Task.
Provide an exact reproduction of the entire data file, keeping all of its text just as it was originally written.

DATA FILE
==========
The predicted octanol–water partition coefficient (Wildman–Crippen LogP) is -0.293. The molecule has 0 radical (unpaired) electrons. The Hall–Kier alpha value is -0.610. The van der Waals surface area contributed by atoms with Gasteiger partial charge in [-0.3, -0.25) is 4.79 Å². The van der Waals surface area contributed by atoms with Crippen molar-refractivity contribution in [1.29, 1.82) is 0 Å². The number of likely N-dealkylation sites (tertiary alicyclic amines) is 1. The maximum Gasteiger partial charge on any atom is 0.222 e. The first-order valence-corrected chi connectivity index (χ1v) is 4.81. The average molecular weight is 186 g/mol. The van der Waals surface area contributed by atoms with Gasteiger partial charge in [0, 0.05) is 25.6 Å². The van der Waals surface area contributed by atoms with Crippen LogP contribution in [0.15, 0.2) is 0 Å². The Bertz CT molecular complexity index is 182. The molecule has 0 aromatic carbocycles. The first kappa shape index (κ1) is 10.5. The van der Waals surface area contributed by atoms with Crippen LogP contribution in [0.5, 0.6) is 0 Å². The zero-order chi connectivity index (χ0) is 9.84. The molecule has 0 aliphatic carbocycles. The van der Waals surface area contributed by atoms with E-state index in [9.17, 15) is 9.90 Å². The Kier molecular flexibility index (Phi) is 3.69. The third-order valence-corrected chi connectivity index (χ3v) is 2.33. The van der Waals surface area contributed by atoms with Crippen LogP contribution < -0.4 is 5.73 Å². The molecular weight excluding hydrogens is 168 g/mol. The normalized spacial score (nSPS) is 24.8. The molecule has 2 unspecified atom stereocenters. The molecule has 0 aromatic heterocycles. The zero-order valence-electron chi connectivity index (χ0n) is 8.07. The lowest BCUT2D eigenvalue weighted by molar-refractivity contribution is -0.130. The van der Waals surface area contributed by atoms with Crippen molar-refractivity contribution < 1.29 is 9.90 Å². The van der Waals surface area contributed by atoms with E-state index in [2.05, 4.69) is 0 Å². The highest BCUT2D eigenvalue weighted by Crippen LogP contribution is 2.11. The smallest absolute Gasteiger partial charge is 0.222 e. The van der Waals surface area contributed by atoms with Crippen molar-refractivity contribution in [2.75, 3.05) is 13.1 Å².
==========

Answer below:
The predicted octanol–water partition coefficient (Wildman–Crippen LogP) is -0.293. The molecule has 0 radical (unpaired) electrons. The Hall–Kier alpha value is -0.610. The van der Waals surface area contributed by atoms with Gasteiger partial charge in [-0.3, -0.25) is 4.79 Å². The van der Waals surface area contributed by atoms with Crippen molar-refractivity contribution in [1.29, 1.82) is 0 Å². The number of likely N-dealkylation sites (tertiary alicyclic amines) is 1. The maximum Gasteiger partial charge on any atom is 0.222 e. The first-order valence-corrected chi connectivity index (χ1v) is 4.81. The average molecular weight is 186 g/mol. The van der Waals surface area contributed by atoms with Gasteiger partial charge in [0, 0.05) is 25.6 Å². The van der Waals surface area contributed by atoms with Crippen LogP contribution in [0.15, 0.2) is 0 Å². The Bertz CT molecular complexity index is 182. The molecule has 0 aromatic carbocycles. The first kappa shape index (κ1) is 10.5. The van der Waals surface area contributed by atoms with Crippen LogP contribution in [0.5, 0.6) is 0 Å². The zero-order chi connectivity index (χ0) is 9.84. The molecule has 0 aliphatic carbocycles. The van der Waals surface area contributed by atoms with E-state index in [9.17, 15) is 9.90 Å². The Kier molecular flexibility index (Phi) is 3.69. The third-order valence-corrected chi connectivity index (χ3v) is 2.33. The van der Waals surface area contributed by atoms with Crippen LogP contribution < -0.4 is 5.73 Å². The molecular weight excluding hydrogens is 168 g/mol. The normalized spacial score (nSPS) is 24.8. The molecule has 2 unspecified atom stereocenters. The molecule has 0 aromatic heterocycles. The zero-order valence-electron chi connectivity index (χ0n) is 8.07. The lowest BCUT2D eigenvalue weighted by molar-refractivity contribution is -0.130. The van der Waals surface area contributed by atoms with Crippen molar-refractivity contribution < 1.29 is 9.90 Å². The van der Waals surface area contributed by atoms with E-state index in [2.05, 4.69) is 0 Å². The highest BCUT2D eigenvalue weighted by Crippen LogP contribution is 2.11. The smallest absolute Gasteiger partial charge is 0.222 e. The van der Waals surface area contributed by atoms with Crippen molar-refractivity contribution in [2.75, 3.05) is 13.1 Å².